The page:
Crossing the river was a challenge--no engine, no pilot, no oars. They used a people-powered pontoon. The cable stretches right across the river. People who want to cross have to walk or drive on, then haul on the rope till they reach the other side.

The deep sand created challenges again and again. This time the tires were so deep that it took two hours to dig the truck out. The guy in the glowing red shirt is a GBCC missionary, Bright Hamuyayi (one of my former students--and his name is very accurate!). His head teacher (the school principal) wants more people like him.

We have never had a church in Senanga, so Shadreck and Andrew spent some time there praying for a contact to help them. This lady noticed the Namwianga sign on the truck door, and invited them to start a congregation using her. She grew up at Kabanga Mission.

Later in Senanga market, a young man smiled as he walked towards the vehicle. He is a son to Ba Kabisa, a strong church member who used to live at Mutala ranch—a property right next to Namwianga Mission.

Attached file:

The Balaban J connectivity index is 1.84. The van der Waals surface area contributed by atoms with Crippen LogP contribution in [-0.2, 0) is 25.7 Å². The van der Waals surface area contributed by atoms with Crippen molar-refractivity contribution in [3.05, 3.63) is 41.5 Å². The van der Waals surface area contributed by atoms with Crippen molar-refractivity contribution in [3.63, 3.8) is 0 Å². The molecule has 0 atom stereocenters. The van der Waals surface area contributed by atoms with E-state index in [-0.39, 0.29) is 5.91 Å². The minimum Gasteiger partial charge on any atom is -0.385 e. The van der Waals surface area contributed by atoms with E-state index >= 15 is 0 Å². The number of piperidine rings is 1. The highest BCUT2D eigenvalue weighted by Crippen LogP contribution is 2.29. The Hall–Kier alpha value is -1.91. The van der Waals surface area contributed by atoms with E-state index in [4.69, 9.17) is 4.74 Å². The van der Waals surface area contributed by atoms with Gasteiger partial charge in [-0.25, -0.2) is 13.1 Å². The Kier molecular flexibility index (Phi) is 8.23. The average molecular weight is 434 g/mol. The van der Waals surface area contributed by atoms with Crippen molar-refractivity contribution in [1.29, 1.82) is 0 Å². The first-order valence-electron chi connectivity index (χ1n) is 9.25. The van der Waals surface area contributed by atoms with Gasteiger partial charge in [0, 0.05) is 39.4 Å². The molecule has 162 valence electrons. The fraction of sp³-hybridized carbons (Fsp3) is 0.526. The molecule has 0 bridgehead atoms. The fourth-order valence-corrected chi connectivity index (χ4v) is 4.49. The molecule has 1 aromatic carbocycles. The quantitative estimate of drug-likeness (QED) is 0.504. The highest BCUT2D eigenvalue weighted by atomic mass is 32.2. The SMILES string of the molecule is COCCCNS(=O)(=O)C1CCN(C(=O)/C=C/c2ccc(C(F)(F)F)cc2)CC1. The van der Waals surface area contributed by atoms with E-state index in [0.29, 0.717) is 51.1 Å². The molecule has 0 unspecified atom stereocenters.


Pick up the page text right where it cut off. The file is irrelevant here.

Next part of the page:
The boy is at Senanga high school doing his grade 12. He told Shadreck that he knew people who really want open a church of Christ. They met and talked at a guest house that afternoon. Chances look good for a new congregation in this town.

One of the new churches meets in this building. Lozi people are famous for being good thatchers. We have thatched buildings on the mission that were roofed by Lozi men more than 20 years ago—and they still don’t leak. The youngster in the pink shirt thatched this one

Pearson Choonga is another of my former students. He now is teaching at Lukulu. The school gave him one of their better houses. The headmaster says he wants five more missionaries like Pearson!

Pearson’s kids have learned to play soccer in that Western sand.

Thursday, November 11, 2010

Keeping Up With The Blog

In Africa, I always felt so guilty when people told me that they checked my blog every day to see if I had posted anything--because I didn't post every day and I hated to waste people's time. And I often forget to check for posts on blogs I want to follow.

Now there's an easy way to know when new posts are added to a blog. Michael Hyatt, the CEO of Thomas Nelson Publishing, recently provided a detailed description of how to set it all up so that you automatically are notified. Click here to learn all about it.